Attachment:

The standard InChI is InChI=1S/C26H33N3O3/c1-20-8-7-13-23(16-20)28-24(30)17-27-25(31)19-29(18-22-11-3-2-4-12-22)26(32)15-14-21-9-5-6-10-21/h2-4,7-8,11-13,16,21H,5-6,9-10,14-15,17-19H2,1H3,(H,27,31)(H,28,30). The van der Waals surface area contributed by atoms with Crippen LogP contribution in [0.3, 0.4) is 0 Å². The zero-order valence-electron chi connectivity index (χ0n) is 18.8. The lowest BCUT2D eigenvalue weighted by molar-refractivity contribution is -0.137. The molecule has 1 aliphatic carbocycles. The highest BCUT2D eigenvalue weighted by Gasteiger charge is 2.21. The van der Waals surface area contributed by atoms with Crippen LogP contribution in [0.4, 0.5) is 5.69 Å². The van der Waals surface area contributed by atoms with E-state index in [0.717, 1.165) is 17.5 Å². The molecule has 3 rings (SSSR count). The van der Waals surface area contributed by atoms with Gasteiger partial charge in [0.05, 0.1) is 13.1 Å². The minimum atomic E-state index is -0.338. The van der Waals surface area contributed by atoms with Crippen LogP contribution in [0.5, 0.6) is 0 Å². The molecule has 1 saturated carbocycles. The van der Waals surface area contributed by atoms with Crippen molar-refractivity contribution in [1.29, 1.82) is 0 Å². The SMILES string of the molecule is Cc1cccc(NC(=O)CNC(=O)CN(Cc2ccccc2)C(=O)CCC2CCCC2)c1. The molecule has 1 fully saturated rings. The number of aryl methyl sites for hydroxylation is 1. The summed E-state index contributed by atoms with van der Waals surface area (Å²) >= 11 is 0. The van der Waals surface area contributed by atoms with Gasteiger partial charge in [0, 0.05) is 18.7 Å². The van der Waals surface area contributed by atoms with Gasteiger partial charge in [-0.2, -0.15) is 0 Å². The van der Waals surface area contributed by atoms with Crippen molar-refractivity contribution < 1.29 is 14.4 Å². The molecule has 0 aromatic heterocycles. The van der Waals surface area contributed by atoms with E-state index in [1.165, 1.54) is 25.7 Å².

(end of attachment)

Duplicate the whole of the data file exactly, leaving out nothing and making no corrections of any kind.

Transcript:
The standard InChI is InChI=1S/C26H33N3O3/c1-20-8-7-13-23(16-20)28-24(30)17-27-25(31)19-29(18-22-11-3-2-4-12-22)26(32)15-14-21-9-5-6-10-21/h2-4,7-8,11-13,16,21H,5-6,9-10,14-15,17-19H2,1H3,(H,27,31)(H,28,30). The van der Waals surface area contributed by atoms with Crippen LogP contribution in [0.3, 0.4) is 0 Å². The zero-order valence-electron chi connectivity index (χ0n) is 18.8. The lowest BCUT2D eigenvalue weighted by molar-refractivity contribution is -0.137. The molecule has 1 aliphatic carbocycles. The highest BCUT2D eigenvalue weighted by Gasteiger charge is 2.21. The van der Waals surface area contributed by atoms with Crippen LogP contribution in [0.4, 0.5) is 5.69 Å². The van der Waals surface area contributed by atoms with E-state index in [0.717, 1.165) is 17.5 Å². The molecule has 3 rings (SSSR count). The van der Waals surface area contributed by atoms with Gasteiger partial charge in [0.05, 0.1) is 13.1 Å². The minimum atomic E-state index is -0.338. The van der Waals surface area contributed by atoms with Crippen LogP contribution in [0.5, 0.6) is 0 Å². The molecule has 1 saturated carbocycles. The van der Waals surface area contributed by atoms with Crippen molar-refractivity contribution in [1.29, 1.82) is 0 Å². The SMILES string of the molecule is Cc1cccc(NC(=O)CNC(=O)CN(Cc2ccccc2)C(=O)CCC2CCCC2)c1. The molecule has 1 fully saturated rings. The number of aryl methyl sites for hydroxylation is 1. The summed E-state index contributed by atoms with van der Waals surface area (Å²) >= 11 is 0. The van der Waals surface area contributed by atoms with Gasteiger partial charge in [0, 0.05) is 18.7 Å². The van der Waals surface area contributed by atoms with Gasteiger partial charge in [-0.2, -0.15) is 0 Å². The van der Waals surface area contributed by atoms with Crippen molar-refractivity contribution < 1.29 is 14.4 Å². The molecule has 0 aromatic heterocycles. The van der Waals surface area contributed by atoms with E-state index in [1.165, 1.54) is 25.7 Å².